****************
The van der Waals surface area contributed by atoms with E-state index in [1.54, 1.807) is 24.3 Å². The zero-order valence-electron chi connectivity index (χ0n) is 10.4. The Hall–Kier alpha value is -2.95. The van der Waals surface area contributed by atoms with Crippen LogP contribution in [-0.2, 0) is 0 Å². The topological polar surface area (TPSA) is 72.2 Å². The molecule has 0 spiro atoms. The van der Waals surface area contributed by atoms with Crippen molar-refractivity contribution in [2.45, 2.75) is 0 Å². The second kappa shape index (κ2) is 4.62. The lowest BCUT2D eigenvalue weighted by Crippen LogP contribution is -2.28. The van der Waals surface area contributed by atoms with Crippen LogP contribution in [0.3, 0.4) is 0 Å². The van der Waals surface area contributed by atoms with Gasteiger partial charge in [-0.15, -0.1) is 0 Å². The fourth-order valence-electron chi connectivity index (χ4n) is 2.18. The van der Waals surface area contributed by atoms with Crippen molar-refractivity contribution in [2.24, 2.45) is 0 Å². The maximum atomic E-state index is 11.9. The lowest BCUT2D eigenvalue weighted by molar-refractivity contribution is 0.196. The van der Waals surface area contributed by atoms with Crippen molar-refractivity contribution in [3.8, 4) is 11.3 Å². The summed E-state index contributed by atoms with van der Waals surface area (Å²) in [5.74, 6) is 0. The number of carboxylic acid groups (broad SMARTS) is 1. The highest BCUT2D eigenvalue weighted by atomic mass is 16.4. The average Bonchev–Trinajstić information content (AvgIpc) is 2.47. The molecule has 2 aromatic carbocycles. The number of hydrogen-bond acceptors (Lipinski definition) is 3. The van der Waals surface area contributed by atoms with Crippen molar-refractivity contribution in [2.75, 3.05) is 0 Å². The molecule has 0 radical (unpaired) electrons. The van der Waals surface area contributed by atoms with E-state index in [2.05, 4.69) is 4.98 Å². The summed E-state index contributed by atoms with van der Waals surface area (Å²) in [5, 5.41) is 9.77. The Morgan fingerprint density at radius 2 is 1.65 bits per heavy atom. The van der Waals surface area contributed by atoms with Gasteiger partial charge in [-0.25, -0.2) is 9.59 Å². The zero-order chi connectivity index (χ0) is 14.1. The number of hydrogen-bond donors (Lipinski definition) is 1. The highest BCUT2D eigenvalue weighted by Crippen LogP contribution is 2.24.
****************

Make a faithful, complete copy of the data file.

The van der Waals surface area contributed by atoms with E-state index in [1.54, 1.807) is 24.3 Å². The zero-order valence-electron chi connectivity index (χ0n) is 10.4. The Hall–Kier alpha value is -2.95. The van der Waals surface area contributed by atoms with Crippen LogP contribution in [-0.2, 0) is 0 Å². The topological polar surface area (TPSA) is 72.2 Å². The molecule has 0 spiro atoms. The van der Waals surface area contributed by atoms with Crippen molar-refractivity contribution in [2.45, 2.75) is 0 Å². The second kappa shape index (κ2) is 4.62. The lowest BCUT2D eigenvalue weighted by Crippen LogP contribution is -2.28. The van der Waals surface area contributed by atoms with Crippen LogP contribution in [0.3, 0.4) is 0 Å². The van der Waals surface area contributed by atoms with Gasteiger partial charge in [-0.15, -0.1) is 0 Å². The fourth-order valence-electron chi connectivity index (χ4n) is 2.18. The van der Waals surface area contributed by atoms with Crippen molar-refractivity contribution in [2.24, 2.45) is 0 Å². The maximum atomic E-state index is 11.9. The lowest BCUT2D eigenvalue weighted by molar-refractivity contribution is 0.196. The van der Waals surface area contributed by atoms with Crippen molar-refractivity contribution in [3.8, 4) is 11.3 Å². The summed E-state index contributed by atoms with van der Waals surface area (Å²) in [5.74, 6) is 0. The number of carboxylic acid groups (broad SMARTS) is 1. The highest BCUT2D eigenvalue weighted by atomic mass is 16.4. The average Bonchev–Trinajstić information content (AvgIpc) is 2.47. The molecule has 2 aromatic carbocycles. The number of hydrogen-bond acceptors (Lipinski definition) is 3. The van der Waals surface area contributed by atoms with Crippen molar-refractivity contribution in [2.75, 3.05) is 0 Å². The molecule has 0 radical (unpaired) electrons. The van der Waals surface area contributed by atoms with E-state index in [2.05, 4.69) is 4.98 Å². The summed E-state index contributed by atoms with van der Waals surface area (Å²) in [5, 5.41) is 9.77. The Morgan fingerprint density at radius 2 is 1.65 bits per heavy atom. The van der Waals surface area contributed by atoms with Gasteiger partial charge in [-0.25, -0.2) is 9.59 Å². The zero-order chi connectivity index (χ0) is 14.1. The number of hydrogen-bond donors (Lipinski definition) is 1. The highest BCUT2D eigenvalue weighted by Crippen LogP contribution is 2.24.